Many alienated small farmers and farm labourers became Kelly “sympathisers.” John McQuilton’s The Kelly Outbreak (1979) describes widespread agricultural ignorance, poverty, and disillusionment in north-east Victoria at this time. Colin Holden’s history of the Diocese of Wangaratta, Church in a Landscape, states that the Kelly Gang enjoyed support in the local community because struggling farm workers saw Kelly’s plight as an exaggerated form of their own situation. Rural newspapers of the day noted that the Kellys also enjoyed support among “the respectable and well-to-do” people, including Anglicans, “who might in other circumstances appear as supporters of law and order.” The Church of England Messenger said that bushrangers could always count on finding “punctual provisions and trusty spies among the settlers in the remote districts.”

In discussing the question of whether Kelly should be viewed as a violent psychopathic criminal or a hero of the people, more sinned against than sinner, one of my students asked whether 100 years ago we would be remembering serial killer Ivan Mallatt as favourably as we remember Kelly today. The answer to the question is “no” for many reasons, but one of those reasons is that Kelly was a popular figure in his day. Ivan Mallatt and his kind have no supporters. They are psychopaths who seem to kill for no reason and with no remorse. 38,000 people signed a petition for Kelly’s pardon. No one today advocates for Millatt. Kelly was a violent man enmeshed in the criminal underworld of north-east Victoria in age of widespread police brutality and corruption. Criminals are the results of both nature and nurture; communities produce them as much as women give birth to them. It was “not easy being an Irishman in Queen Victoria’s colony.” People do not commit crimes simply because they are evil and the world is not a place made up of men and women who are either good or evil. We are more complex creatures than that. I think Bishop Moorehouse understood this and so he prayed for the “poor wretches” who made up the Kelly gang and he exhorted his flock to have pity on them. So was Kelly a hero or a criminal? Probably both.

If you enjoyed this blog entry you might also enjoy the following: Ned Kelly and the Wesleyan Preacher; The History Wars; "Wiping Out" the Aborigines and The Proposition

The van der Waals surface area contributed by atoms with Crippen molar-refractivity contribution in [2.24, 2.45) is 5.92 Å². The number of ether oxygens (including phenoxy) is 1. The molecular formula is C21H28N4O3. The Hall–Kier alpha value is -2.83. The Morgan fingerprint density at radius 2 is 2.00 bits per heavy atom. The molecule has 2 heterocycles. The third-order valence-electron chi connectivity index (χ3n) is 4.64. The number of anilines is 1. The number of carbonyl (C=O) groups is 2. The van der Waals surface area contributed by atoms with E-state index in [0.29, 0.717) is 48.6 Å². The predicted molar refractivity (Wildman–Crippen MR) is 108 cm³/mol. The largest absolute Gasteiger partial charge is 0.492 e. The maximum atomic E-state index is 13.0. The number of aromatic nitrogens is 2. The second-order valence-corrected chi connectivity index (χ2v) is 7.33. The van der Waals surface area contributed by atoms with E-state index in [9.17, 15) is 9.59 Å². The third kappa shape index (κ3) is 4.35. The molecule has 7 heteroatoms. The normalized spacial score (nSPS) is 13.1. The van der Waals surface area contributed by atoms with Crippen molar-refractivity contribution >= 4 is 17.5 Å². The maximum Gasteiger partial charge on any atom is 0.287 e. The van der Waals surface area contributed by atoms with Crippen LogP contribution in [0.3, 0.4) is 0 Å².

4 comments:

Donna Couchman said...

Hi Glen
I think you are right about this one. A while back I read 'The True Story of the Kelly Gang' and really couldn't help but feel empathetic to the plight of Ned Kelly. Its really no surprise that many people rallied for him to be pardoned. When you read about how he and his family were treated by authorities and even the feelings within their own family towards each other it does seem to support the notion that people really are a product of their environment.

Glen O'Brien said...

Hi Donnna. Nice to see you dropping in on my blog. I enjoyed Peter Carey's version of the story too. It did take me a while to get used to the style he used, based as it was on the disjointed parlance of the Jerilderie Letter, but once I got past that the book was quite a revelation.

Anonymous said...

Could this James Moorhouse be the Wesleyan Minister of the same name who got my Great Great Grandmother Elizabeth Humphreys pregnant in Nelson, New Zealand in 1961?

I always heard the myth of how the holy man that visited Nelson and lanned the building of Nelson Cathedral had got poor young 20 year old Elizabeth up the duff, but thought it was a myth.

Then today, I received a copy of my Grandma's fathers birth certificate, and low and behold - the fathers name is James Moorhouse, and his occupation, Wesleyan Minister.

They never married, she married someone else about 6 years later.

What do you think? Could it be the same man?

Regards,

Lesley F
New Zealand

Glen O'Brien said...

Hi Lesley,

Thanks for commenting. Sorry it took me a while to reply. I had a technical problem and have not blogged for months. No this would not be your ancestor James Moorhouse as THIS Moorhouse was an Anglican not a Wesleyan Methodist. Must be a different clergyman of the same name.